Today we processed Sangiovese from the Stolpman Vineyard. Sangiovese has a thicker skin than Pinot Noir and in the de-stemming the grapes are not crushed – they come out and stack like marbles. Some will be broken during fermentation, releasing juice, but many will not and the fermentation will occur within the grape.
The wine will not be pressed when fermentation is completed, but will be held for several weeks, juice and skins in contact, until the winemaker determines that the balance he is looking for is reached. The resulting wine is very complex and requires more time in barrel and bottle before release. We are just releasing the 2010 vintage under the Santa Barbara Winery label.
Lafond Winery Open House
Saturday and Sunday Oct. 12-13
Enjoy Mirella’s Famous Tacos, a great selection of Cheese and Bread as well as our usual spreads, Brownies and freshly picked Strawberries.
The Vintners’ Harvest Celebration main event is Sat. Oct. 12 from 1-4 at Rancho Sisquoc. Early Bird on-line is 75.00, at the door 85.00.
The Lafond Winery Open House is free for all Wine Club Members and 15.00 for all others.
October Wine Club will be shipped October 1 and Wine pick-up wil be available at the Open House.
Come Join us!
This harvester which uses the same gentle crusher/stemmer we us in our production is technically advanced and made in France. We contracted for 2 nights picking to evaluate whether it was suitable for us. Unfortunately it broke down the first night. The machine, I might add, is a 1/2 million investment.
What we did find, although it required a lot fewer people, it did not pick faster than our hand-picking crews. Harvest machines are essential in large vineyards, there simply are not enough pickers, but for smaller wineries the benefit of passing in front of human eyes, on conveyor belts, before reaching the fermenter is a big plus.
All boxes have to be weighed, in this case 2 boxes at one time. This is net weight of 2240 lbs. – just a little over one ton. Boxes of Pinot Noir weigh a little heavier than many other varieties – the grapes are very small and they pack closer together.
Click on image to enlarge:
Each year we add new barrels. We use some barrels up to ten years but after a few years, although they continue to do the job of ageing wine well, they no longer contribute the subtle wood flavors that add to the complexity of the wine.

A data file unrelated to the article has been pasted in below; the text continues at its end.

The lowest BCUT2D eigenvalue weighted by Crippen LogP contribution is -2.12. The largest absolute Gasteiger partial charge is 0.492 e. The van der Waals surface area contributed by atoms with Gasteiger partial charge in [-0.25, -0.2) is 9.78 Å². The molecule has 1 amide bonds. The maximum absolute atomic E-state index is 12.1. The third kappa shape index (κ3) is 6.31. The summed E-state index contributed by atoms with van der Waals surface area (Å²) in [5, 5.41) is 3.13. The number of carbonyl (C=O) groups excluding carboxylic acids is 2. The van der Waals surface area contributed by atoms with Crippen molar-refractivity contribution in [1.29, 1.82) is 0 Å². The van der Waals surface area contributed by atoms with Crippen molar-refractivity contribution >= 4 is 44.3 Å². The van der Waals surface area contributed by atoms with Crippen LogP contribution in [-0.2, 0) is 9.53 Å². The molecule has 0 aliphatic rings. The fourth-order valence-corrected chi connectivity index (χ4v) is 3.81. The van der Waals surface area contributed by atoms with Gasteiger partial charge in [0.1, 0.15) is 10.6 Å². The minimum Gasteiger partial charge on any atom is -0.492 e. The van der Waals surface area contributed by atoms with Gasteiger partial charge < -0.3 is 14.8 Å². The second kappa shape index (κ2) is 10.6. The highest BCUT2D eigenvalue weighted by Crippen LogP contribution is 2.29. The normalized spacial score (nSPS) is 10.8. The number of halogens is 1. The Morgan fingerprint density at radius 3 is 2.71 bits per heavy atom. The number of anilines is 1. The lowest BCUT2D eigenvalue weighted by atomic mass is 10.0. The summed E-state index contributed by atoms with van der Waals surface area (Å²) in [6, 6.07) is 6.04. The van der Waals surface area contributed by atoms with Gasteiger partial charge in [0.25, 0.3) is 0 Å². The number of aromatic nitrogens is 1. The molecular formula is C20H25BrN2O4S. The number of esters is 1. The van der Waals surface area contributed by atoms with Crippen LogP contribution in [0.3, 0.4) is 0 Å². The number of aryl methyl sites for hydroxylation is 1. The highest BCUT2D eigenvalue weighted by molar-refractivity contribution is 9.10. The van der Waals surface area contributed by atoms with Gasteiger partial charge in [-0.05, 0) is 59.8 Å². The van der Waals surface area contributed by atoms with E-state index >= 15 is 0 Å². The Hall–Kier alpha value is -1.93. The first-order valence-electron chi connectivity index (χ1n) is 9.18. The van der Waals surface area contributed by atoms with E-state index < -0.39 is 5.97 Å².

Innerstave, a company that specializes in this, added just that- inner staves, oak wood staves from aged French Burgundy oak. These are charred, as the barrels themselves are and come from light to strong.
They work extremely quickly and I am lucky as I was there when they arrived. There is an image of the new staves inside the barrel and of old staves that have been removed. These are covered with wine tartrates which accumulate on the sides of the barrels and on the staves as well.
Most of the fruit comes from our Burning Creek vineyard. The remainder from our Lafond Vineyard and Arita Hills Vineyard. All three vineyards are located in the heart of the Sta. Rita Hills AVA, an appellation known internationally for exceptional Pinot Noir
The Santa Rita Hills valley runs east-west leading to the Pacific Ocean. In early afternoon, cool breezes blow up the valley followed by evening fog which lingers until mid-morning.
This creates the southernmost Region 1 climate zone in the northern hemisphere, which has one of the longest growing seasons in the world, conditions that are ideal for producing quality, fruit-driven Pinot Noir.
Exhibiting flavors and aromas of black cherry, strawberry, violets and black tea, this wine is the perfect red for light lunches on the patio, lazy afternoons picnicking in the shade or an evening of hors d’oeuvres and aperitiffs at the bistro.
Winemaker’s comments: Burning Creek is our new vineyard producing its first full crop. The wine is fruit forward and very accessible. A mix of 7 clones adds to its complexity.
To order: www.sbwinery.com
Click image to enlarge:
Still working but too wide to go down our 6 foot rows. We use it to pull our 1000 gal. water tank fed by the water we use to clean equipment during harvest and later spread in the vineyard.
We were surprised that one of our Pinot blocks showed a sampling of 22 brix which is getting up there and we had better get ready. And so today we began gathering our boxes to be cleaned at our cleaning station. We were convinced that because of the low vigor of the vines and the cool summer, at least until now, that harvest would be late. Nature has its own agenda.
We are dropping an enormous amount of fruit in order to balance the vine. Ideally we hope for 3 tons per acre.
One image shows the Pinot Noir behind the nets and the other the amount of fruit we are leaving on the ground.
The grapes are tasting wonderful and if this moderate August weather continues the harvest should begin in early September.
The fog rolls in on schedule in late afternoon and dissipates in early morning – ideal weather for Pinot Noir. Click images to enlarge:
Winemaker Bruce McGuire taking a small group of Wine Club Members into the Pinot Noir. After a brief description of the art of growing Pinot he fielded, what he later commented, were some unusually good questions. It was a good day for the Annual BBQ even though the wind came up early but the temperature was just right.
The grapes are taking on color. Some blocks are more advanced but this image is about average. This will be an early harvest. With veraison come the birds and we are now installing nets. This makes it a little more complicated as we are still dropping fruit.
Click image to enlarge.